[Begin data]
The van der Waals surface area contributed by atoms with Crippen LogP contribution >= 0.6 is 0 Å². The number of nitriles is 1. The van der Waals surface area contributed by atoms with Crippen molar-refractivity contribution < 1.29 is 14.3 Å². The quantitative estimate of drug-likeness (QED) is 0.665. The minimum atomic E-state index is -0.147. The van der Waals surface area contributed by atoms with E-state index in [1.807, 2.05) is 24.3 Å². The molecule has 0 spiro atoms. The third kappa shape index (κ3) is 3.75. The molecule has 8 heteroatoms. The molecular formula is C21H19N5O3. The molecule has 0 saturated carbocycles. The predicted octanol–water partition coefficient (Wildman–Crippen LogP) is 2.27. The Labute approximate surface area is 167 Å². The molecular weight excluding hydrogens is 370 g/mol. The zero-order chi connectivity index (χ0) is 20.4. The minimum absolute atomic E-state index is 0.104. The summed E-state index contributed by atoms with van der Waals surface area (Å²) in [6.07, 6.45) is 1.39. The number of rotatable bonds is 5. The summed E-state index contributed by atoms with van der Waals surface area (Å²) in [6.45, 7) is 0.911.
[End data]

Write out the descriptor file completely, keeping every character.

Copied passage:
The van der Waals surface area contributed by atoms with Crippen LogP contribution >= 0.6 is 0 Å². The number of nitriles is 1. The van der Waals surface area contributed by atoms with Crippen molar-refractivity contribution < 1.29 is 14.3 Å². The quantitative estimate of drug-likeness (QED) is 0.665. The minimum atomic E-state index is -0.147. The van der Waals surface area contributed by atoms with E-state index in [1.807, 2.05) is 24.3 Å². The molecule has 0 spiro atoms. The third kappa shape index (κ3) is 3.75. The molecule has 8 heteroatoms. The molecular formula is C21H19N5O3. The molecule has 0 saturated carbocycles. The predicted octanol–water partition coefficient (Wildman–Crippen LogP) is 2.27. The Labute approximate surface area is 167 Å². The molecular weight excluding hydrogens is 370 g/mol. The zero-order chi connectivity index (χ0) is 20.4. The minimum absolute atomic E-state index is 0.104. The summed E-state index contributed by atoms with van der Waals surface area (Å²) in [6.07, 6.45) is 1.39. The number of rotatable bonds is 5. The summed E-state index contributed by atoms with van der Waals surface area (Å²) in [6.45, 7) is 0.911.